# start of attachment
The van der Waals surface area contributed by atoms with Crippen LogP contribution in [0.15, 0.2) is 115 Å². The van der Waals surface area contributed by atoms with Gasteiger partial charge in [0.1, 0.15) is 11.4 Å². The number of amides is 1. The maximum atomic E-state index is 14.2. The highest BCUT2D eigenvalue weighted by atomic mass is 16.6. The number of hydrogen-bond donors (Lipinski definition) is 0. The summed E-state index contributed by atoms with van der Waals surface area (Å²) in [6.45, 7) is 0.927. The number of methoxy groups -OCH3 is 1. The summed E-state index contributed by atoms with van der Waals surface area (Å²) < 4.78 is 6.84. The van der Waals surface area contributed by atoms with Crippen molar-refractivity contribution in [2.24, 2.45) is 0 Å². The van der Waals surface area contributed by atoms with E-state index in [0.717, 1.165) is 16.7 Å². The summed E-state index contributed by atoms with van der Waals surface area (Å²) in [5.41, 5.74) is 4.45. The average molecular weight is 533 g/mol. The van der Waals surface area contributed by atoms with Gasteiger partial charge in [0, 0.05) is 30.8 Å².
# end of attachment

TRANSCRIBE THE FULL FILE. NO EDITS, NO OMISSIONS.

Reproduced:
The van der Waals surface area contributed by atoms with Crippen LogP contribution in [0.15, 0.2) is 115 Å². The van der Waals surface area contributed by atoms with Gasteiger partial charge in [0.1, 0.15) is 11.4 Å². The number of amides is 1. The maximum atomic E-state index is 14.2. The highest BCUT2D eigenvalue weighted by atomic mass is 16.6. The number of hydrogen-bond donors (Lipinski definition) is 0. The summed E-state index contributed by atoms with van der Waals surface area (Å²) in [6.45, 7) is 0.927. The number of methoxy groups -OCH3 is 1. The summed E-state index contributed by atoms with van der Waals surface area (Å²) < 4.78 is 6.84. The van der Waals surface area contributed by atoms with Crippen molar-refractivity contribution in [2.24, 2.45) is 0 Å². The van der Waals surface area contributed by atoms with E-state index in [0.717, 1.165) is 16.7 Å². The summed E-state index contributed by atoms with van der Waals surface area (Å²) in [5.41, 5.74) is 4.45. The average molecular weight is 533 g/mol. The van der Waals surface area contributed by atoms with Gasteiger partial charge in [0, 0.05) is 30.8 Å².